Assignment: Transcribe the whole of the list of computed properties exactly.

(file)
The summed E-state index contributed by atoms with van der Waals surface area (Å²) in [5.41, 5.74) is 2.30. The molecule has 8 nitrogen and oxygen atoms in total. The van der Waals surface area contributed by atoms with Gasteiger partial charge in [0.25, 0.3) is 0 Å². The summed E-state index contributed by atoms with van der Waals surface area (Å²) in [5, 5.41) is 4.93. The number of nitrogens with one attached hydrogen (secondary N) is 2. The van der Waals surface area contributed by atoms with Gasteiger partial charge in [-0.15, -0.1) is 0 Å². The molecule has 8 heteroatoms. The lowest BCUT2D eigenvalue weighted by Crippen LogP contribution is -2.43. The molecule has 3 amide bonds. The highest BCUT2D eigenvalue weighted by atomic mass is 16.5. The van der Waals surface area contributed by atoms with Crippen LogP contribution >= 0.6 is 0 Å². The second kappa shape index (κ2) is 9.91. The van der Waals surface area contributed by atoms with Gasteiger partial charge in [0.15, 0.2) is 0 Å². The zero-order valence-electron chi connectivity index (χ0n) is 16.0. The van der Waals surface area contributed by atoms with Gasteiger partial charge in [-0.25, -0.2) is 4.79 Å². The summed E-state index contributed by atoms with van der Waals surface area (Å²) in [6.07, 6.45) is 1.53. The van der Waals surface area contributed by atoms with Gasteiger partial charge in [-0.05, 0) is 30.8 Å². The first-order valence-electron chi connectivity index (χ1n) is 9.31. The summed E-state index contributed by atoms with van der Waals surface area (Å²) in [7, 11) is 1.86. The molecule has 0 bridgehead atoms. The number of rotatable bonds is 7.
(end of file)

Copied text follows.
The summed E-state index contributed by atoms with van der Waals surface area (Å²) in [5.41, 5.74) is 2.30. The molecule has 8 nitrogen and oxygen atoms in total. The van der Waals surface area contributed by atoms with Gasteiger partial charge in [0.25, 0.3) is 0 Å². The summed E-state index contributed by atoms with van der Waals surface area (Å²) in [5, 5.41) is 4.93. The number of nitrogens with one attached hydrogen (secondary N) is 2. The van der Waals surface area contributed by atoms with Gasteiger partial charge in [-0.15, -0.1) is 0 Å². The molecule has 8 heteroatoms. The lowest BCUT2D eigenvalue weighted by Crippen LogP contribution is -2.43. The molecule has 3 amide bonds. The highest BCUT2D eigenvalue weighted by atomic mass is 16.5. The van der Waals surface area contributed by atoms with Crippen LogP contribution >= 0.6 is 0 Å². The second kappa shape index (κ2) is 9.91. The van der Waals surface area contributed by atoms with Gasteiger partial charge in [0.15, 0.2) is 0 Å². The zero-order valence-electron chi connectivity index (χ0n) is 16.0. The van der Waals surface area contributed by atoms with Gasteiger partial charge in [-0.25, -0.2) is 4.79 Å². The summed E-state index contributed by atoms with van der Waals surface area (Å²) in [6.07, 6.45) is 1.53. The van der Waals surface area contributed by atoms with Gasteiger partial charge in [-0.05, 0) is 30.8 Å². The first-order valence-electron chi connectivity index (χ1n) is 9.31. The summed E-state index contributed by atoms with van der Waals surface area (Å²) in [7, 11) is 1.86. The molecule has 0 bridgehead atoms. The number of rotatable bonds is 7.